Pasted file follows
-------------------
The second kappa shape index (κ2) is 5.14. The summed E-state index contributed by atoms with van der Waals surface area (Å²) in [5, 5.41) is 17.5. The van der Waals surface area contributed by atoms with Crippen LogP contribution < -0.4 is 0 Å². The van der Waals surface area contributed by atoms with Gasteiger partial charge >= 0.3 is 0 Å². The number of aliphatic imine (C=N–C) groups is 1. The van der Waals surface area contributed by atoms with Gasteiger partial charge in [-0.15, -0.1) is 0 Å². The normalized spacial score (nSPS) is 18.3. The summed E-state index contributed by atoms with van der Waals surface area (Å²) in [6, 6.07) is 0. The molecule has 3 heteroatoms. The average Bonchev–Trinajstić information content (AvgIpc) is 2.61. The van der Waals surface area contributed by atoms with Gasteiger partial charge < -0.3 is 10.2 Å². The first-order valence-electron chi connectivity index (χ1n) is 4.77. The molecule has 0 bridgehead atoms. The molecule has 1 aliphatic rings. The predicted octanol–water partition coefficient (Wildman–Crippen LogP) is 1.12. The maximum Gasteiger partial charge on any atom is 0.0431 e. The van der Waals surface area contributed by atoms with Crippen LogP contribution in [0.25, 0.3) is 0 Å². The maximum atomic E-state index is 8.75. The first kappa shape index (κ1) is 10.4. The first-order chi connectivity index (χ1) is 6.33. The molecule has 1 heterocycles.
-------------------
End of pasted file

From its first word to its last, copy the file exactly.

The second kappa shape index (κ2) is 5.14. The summed E-state index contributed by atoms with van der Waals surface area (Å²) in [5, 5.41) is 17.5. The van der Waals surface area contributed by atoms with Crippen LogP contribution < -0.4 is 0 Å². The van der Waals surface area contributed by atoms with Gasteiger partial charge >= 0.3 is 0 Å². The number of aliphatic imine (C=N–C) groups is 1. The van der Waals surface area contributed by atoms with Gasteiger partial charge in [-0.15, -0.1) is 0 Å². The normalized spacial score (nSPS) is 18.3. The summed E-state index contributed by atoms with van der Waals surface area (Å²) in [6, 6.07) is 0. The molecule has 3 heteroatoms. The average Bonchev–Trinajstić information content (AvgIpc) is 2.61. The van der Waals surface area contributed by atoms with Gasteiger partial charge < -0.3 is 10.2 Å². The first-order valence-electron chi connectivity index (χ1n) is 4.77. The molecule has 0 bridgehead atoms. The molecule has 1 aliphatic rings. The predicted octanol–water partition coefficient (Wildman–Crippen LogP) is 1.12. The maximum Gasteiger partial charge on any atom is 0.0431 e. The van der Waals surface area contributed by atoms with Crippen LogP contribution in [0.25, 0.3) is 0 Å². The maximum atomic E-state index is 8.75. The first kappa shape index (κ1) is 10.4. The first-order chi connectivity index (χ1) is 6.33. The molecule has 1 heterocycles.